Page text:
In yttria-stabilized zirconia (top)
the defects having less impact
on the properties of the material.
In zircon (bottom), the defects
Researchers at the Department of Energy's Pacific Northwest National Laboratory found that the restless movement of oxygen atoms heals radiation-induced damage in the engineered ceramic yttria-stabilized zirconia. Scientists modeled how well that ceramic and other materials stand up to radiation. They noted that materials capable of handling high-radiation doses also "could improve the durability of key equipment and reduce the costs of replacements."
The researchers approached their investigation in three steps. First, they analyzed yttria-stabilized zirconia, a compound of yttrium and zirconium oxides that contains random structural defects called "vacancies." The defects occur because yttrium has a smaller electrical charge than zirconium. To correct the charge imbalance, zirconia gives up oxygen atoms. But the loss of these oxygen atoms leaves empty oxygen sites. The remaining oxygen atoms constantly jump in and out of those sites.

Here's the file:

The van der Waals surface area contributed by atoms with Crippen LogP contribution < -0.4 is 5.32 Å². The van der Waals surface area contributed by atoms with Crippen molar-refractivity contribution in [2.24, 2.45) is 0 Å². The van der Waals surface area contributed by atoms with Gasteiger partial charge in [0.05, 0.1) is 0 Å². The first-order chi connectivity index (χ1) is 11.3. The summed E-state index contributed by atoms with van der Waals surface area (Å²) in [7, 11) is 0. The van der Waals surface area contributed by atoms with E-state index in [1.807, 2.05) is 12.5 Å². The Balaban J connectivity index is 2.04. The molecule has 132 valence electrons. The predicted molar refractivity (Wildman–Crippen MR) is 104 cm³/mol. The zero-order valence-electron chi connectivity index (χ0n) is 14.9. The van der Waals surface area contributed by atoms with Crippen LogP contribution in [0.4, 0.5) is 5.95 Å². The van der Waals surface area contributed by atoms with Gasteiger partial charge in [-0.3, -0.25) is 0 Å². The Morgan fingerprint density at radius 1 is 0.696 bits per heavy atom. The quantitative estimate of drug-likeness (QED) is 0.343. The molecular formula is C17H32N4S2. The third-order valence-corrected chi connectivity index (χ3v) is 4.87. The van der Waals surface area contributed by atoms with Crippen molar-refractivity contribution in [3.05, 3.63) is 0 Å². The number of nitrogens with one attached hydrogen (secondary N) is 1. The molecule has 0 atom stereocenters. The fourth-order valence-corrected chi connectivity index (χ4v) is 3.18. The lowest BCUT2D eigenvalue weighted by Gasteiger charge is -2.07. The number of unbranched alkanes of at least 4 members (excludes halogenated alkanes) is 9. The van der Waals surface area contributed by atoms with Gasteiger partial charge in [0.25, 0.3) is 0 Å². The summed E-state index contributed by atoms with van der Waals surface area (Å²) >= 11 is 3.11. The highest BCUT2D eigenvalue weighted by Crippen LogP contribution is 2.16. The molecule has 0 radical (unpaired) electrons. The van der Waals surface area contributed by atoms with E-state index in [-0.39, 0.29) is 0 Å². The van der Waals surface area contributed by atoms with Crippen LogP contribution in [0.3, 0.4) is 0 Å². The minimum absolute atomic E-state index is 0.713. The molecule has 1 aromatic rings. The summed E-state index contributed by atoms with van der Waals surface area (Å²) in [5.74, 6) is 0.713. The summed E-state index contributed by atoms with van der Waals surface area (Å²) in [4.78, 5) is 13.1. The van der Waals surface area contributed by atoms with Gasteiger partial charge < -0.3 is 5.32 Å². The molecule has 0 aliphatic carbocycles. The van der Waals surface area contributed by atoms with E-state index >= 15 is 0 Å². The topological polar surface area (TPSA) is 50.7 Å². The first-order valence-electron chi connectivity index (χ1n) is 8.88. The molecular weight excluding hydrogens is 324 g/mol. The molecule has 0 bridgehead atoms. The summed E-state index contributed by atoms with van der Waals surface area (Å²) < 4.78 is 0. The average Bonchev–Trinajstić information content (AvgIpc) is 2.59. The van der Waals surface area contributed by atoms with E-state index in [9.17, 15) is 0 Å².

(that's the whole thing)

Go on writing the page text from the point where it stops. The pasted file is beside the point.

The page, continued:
Next, the scientists simulated an atom undergoing alpha decay. An alpha particle shoots out of the atomic nucleus with such force that the remainder of the atom recoils in the opposite direction. The recoiling atom can cause significant damage to surrounding atomic structures.
Finally, the researchers used data analysis algorithms developed at PNNL to look for atoms knocked out of place. The results showed that displaced oxygen atoms in the yttria-stabilized zirconia "found seats" in the pre-existing vacancies throughout the ceramic.
Although the self-healing activity does not completely repair the material, the defects are less apt to cause problems because they are spread out. This characteristic indicates that yttria-stabilized zirconia, which is used today in such items as solid oxide fuel cells and oxygen sensors, might be suitable for nuclear applications.
The scientists now are refining the simulations and applying them to other materials.
COMPAMED.de; Source: Pacific Northwest National Laboratory